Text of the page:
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Tuesday, October 16, 2007

Film: Flags Of Our Fathers Fails to Reach The Summit

Adam Beach salutes the train station...

Clint Eastwood has had a remarkable career as a director. His most recent set of films is far and away his best set of work and has erased the collective critical memory of clunkers like Absolute Power or The Rookie. He has built up enough clout as an auteur to get Warner Bros. to pony up for two World War II films on the Battle of Iwo Jima, Flags of Our Fathers which explores the American experience and Letters from Iwo Jima which takes the Japanese perspectives. I have yet to see the more praised Japanese version but Flags of Our Fathers comes across as a very skilled and interesting film that is fatally hobbled by an ill-advised framing device.

In essence, the film is told as a flashback Citizen Kane -style, though it takes some time to reveal that the reporter doing the digging is the son of one of our protags. The film starts with his father suffering what looks to be a heart attack before we are flashed back into the action but every once in a while we are bought back forward again as a transition before finally wrapping the film up in the present.

All of this time spent on a poorly-deployed storytelling device would have been better used by adding some depth and dimension to our lead and secondary characters. The actors are game, Ryan Phillipe is the noble doctor, Jesse Bradford is a charming ne'er do well and Adam Beach is a Native American overachiever. What unites them all is their participation in the famous flag raising at Iwo Jima which resulted in what was the most indelible image of the war for most Americans.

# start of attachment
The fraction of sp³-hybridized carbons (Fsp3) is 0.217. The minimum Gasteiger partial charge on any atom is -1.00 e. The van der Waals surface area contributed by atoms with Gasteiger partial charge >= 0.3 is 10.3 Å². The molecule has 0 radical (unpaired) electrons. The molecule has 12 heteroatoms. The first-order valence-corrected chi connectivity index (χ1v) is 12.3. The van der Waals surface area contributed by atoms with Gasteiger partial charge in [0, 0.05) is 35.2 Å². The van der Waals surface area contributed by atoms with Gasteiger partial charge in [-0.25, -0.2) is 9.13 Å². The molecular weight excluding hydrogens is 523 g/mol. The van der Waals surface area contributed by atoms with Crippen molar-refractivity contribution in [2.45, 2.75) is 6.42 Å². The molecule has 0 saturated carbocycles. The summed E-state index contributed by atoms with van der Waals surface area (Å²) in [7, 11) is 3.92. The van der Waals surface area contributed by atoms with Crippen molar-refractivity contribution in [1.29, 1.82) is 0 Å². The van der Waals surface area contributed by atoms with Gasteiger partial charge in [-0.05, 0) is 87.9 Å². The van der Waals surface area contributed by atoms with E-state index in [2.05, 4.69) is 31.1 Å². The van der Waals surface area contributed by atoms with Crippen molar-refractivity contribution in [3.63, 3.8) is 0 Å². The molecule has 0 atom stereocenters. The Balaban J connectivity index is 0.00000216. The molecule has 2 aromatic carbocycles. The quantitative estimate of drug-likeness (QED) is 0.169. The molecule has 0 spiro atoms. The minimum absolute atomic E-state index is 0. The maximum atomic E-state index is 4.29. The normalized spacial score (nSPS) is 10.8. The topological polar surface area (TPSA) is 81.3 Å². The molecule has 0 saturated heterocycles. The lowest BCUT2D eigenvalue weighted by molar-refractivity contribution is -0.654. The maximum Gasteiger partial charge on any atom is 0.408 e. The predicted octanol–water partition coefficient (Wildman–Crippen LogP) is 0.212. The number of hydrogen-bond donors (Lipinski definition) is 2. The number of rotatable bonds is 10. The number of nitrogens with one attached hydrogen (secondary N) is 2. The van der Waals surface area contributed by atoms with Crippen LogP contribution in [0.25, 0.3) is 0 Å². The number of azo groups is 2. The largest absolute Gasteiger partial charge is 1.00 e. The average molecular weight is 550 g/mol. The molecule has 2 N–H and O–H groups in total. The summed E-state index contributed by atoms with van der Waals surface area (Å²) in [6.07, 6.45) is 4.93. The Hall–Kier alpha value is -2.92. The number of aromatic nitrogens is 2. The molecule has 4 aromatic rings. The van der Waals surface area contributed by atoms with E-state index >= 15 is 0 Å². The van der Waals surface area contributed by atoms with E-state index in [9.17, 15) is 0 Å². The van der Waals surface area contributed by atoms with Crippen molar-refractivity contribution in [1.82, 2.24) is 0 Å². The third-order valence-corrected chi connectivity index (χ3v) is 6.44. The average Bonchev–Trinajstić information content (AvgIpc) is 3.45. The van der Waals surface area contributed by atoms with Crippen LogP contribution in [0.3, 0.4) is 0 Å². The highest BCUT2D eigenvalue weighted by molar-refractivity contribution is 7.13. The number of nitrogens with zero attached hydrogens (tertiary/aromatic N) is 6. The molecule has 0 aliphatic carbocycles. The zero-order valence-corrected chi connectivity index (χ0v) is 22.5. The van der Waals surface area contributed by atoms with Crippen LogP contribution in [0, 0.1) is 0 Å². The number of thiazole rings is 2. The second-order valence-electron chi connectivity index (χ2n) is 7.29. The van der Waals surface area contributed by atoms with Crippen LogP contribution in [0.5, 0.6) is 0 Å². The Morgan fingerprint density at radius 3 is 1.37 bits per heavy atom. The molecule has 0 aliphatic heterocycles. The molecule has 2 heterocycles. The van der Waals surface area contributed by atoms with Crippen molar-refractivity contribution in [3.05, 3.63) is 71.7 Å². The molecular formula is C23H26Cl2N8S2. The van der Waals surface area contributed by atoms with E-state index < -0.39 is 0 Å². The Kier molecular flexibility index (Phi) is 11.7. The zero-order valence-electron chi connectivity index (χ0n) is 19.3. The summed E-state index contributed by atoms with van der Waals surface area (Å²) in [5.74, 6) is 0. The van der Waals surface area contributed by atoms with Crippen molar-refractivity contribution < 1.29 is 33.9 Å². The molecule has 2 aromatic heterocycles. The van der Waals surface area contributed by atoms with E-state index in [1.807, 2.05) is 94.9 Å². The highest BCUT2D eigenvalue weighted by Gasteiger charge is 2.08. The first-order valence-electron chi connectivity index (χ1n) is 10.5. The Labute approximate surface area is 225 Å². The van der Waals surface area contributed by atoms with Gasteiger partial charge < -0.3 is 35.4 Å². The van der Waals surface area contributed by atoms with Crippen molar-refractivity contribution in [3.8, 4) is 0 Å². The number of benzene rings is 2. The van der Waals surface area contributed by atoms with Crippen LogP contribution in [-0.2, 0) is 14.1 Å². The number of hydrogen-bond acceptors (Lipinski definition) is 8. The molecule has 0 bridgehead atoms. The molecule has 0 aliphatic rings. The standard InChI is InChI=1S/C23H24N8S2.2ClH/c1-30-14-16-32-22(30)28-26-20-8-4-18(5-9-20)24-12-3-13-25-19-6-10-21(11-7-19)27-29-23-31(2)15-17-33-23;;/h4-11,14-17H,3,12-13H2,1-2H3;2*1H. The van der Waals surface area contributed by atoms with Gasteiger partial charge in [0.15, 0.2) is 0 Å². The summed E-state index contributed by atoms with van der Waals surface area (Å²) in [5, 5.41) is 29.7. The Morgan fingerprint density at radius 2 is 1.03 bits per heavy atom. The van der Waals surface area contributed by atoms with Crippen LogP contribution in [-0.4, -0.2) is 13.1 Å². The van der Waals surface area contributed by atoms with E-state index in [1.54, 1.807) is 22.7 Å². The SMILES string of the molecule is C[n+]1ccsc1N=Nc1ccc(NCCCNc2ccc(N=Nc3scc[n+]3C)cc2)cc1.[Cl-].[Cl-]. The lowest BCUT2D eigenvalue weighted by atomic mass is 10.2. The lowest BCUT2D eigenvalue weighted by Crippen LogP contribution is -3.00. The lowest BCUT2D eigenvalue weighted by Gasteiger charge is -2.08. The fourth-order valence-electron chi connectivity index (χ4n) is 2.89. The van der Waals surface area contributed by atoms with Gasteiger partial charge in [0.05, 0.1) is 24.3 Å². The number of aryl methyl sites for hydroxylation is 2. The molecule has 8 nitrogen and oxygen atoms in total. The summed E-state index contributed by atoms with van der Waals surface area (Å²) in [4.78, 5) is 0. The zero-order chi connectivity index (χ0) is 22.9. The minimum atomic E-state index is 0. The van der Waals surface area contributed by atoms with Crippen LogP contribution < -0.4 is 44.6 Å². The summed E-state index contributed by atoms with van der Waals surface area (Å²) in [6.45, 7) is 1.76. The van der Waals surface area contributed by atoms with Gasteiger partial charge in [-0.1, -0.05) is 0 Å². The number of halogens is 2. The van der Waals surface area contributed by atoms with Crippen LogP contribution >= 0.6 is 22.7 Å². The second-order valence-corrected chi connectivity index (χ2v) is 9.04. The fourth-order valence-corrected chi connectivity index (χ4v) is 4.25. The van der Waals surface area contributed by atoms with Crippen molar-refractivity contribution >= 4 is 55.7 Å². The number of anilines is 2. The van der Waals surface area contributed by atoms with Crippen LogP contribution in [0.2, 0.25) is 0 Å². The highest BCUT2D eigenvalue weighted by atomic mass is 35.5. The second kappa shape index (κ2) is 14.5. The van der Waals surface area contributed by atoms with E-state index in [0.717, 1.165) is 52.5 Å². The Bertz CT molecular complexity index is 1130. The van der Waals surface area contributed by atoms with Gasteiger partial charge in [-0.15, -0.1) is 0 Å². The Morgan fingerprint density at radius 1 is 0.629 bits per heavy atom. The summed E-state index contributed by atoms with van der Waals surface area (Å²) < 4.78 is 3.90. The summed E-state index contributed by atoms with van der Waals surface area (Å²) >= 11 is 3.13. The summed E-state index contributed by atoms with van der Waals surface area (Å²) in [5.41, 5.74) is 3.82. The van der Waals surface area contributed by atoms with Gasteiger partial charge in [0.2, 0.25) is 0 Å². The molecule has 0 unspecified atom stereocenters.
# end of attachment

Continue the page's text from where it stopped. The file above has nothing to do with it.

Ostensibly this is Phillipe's character's story -- it's his son who does the digging in the wraparound -- but Beach has the more interesting story and the performance he gives steals the film from his co-stars. Centering on Beach's tortured soul would also have helped frame the most interesting aspect to this true story -- the use of the famous photo as a fund-raising and morale tool and the many questions surrounding the "reality" of the photo itself.

This is the real meat of the film. The impressively filmed battle sequences are all meant to contrast the glad-handing and banqueteering the three men were meant to engage in while the rest of their units were still out fighting in the field. Beach -- who never wanted to be pulled away from the fighting -- drinks to escape from the synthetic heroism that's been thrust upon him. He also bears the cross of his Native American heritage in the face of ignorant comments and nicknames (practically everyone calls him "Chief") and continued prejudice in civilian life.

There is a great movie in here trying to get out, but ultimately too much time is spent by Director Eastwood and talented screenwriters Paul Haggis and William Broyles Jr. on things that take us away from the story. The icing on the cake is the cloying sentimentality of the ending sequence which wraps up the framing device but negates the hard-nosed questioning of the meaning of heroism, war and the power of images that should be at the center of the film.

Flags gets 3 out of 5 flags:

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